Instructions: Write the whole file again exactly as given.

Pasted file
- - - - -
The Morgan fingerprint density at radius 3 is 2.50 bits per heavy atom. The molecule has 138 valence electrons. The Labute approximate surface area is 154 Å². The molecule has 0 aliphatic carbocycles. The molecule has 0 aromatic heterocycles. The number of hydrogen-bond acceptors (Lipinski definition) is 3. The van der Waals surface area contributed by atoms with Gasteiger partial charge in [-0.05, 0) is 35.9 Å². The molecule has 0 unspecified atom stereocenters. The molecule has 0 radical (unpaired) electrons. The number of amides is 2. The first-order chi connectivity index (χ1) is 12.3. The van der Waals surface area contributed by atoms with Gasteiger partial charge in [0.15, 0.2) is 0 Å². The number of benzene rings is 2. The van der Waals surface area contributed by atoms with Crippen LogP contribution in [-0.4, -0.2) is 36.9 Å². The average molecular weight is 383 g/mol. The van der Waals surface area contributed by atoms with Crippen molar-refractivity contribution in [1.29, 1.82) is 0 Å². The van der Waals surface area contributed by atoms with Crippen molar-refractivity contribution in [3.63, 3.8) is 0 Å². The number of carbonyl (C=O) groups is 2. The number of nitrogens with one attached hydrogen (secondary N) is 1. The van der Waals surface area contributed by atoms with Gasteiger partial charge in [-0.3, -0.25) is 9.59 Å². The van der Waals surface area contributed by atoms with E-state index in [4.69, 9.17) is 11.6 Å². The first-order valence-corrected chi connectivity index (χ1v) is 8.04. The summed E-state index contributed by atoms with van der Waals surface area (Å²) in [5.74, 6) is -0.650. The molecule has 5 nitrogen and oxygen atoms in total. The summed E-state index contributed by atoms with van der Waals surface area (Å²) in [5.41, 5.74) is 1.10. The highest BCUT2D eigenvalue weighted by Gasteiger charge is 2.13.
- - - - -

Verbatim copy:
The Morgan fingerprint density at radius 3 is 2.50 bits per heavy atom. The molecule has 138 valence electrons. The Labute approximate surface area is 154 Å². The molecule has 0 aliphatic carbocycles. The molecule has 0 aromatic heterocycles. The number of hydrogen-bond acceptors (Lipinski definition) is 3. The van der Waals surface area contributed by atoms with Gasteiger partial charge in [-0.05, 0) is 35.9 Å². The molecule has 0 unspecified atom stereocenters. The molecule has 0 radical (unpaired) electrons. The number of amides is 2. The first-order chi connectivity index (χ1) is 12.3. The van der Waals surface area contributed by atoms with Gasteiger partial charge in [0.15, 0.2) is 0 Å². The number of benzene rings is 2. The van der Waals surface area contributed by atoms with Crippen LogP contribution in [-0.4, -0.2) is 36.9 Å². The average molecular weight is 383 g/mol. The van der Waals surface area contributed by atoms with Crippen molar-refractivity contribution in [1.29, 1.82) is 0 Å². The van der Waals surface area contributed by atoms with Crippen molar-refractivity contribution in [3.63, 3.8) is 0 Å². The number of carbonyl (C=O) groups is 2. The number of nitrogens with one attached hydrogen (secondary N) is 1. The van der Waals surface area contributed by atoms with Gasteiger partial charge in [-0.3, -0.25) is 9.59 Å². The van der Waals surface area contributed by atoms with E-state index in [4.69, 9.17) is 11.6 Å². The first-order valence-corrected chi connectivity index (χ1v) is 8.04. The summed E-state index contributed by atoms with van der Waals surface area (Å²) in [5.74, 6) is -0.650. The molecule has 5 nitrogen and oxygen atoms in total. The summed E-state index contributed by atoms with van der Waals surface area (Å²) in [5.41, 5.74) is 1.10. The highest BCUT2D eigenvalue weighted by Gasteiger charge is 2.13.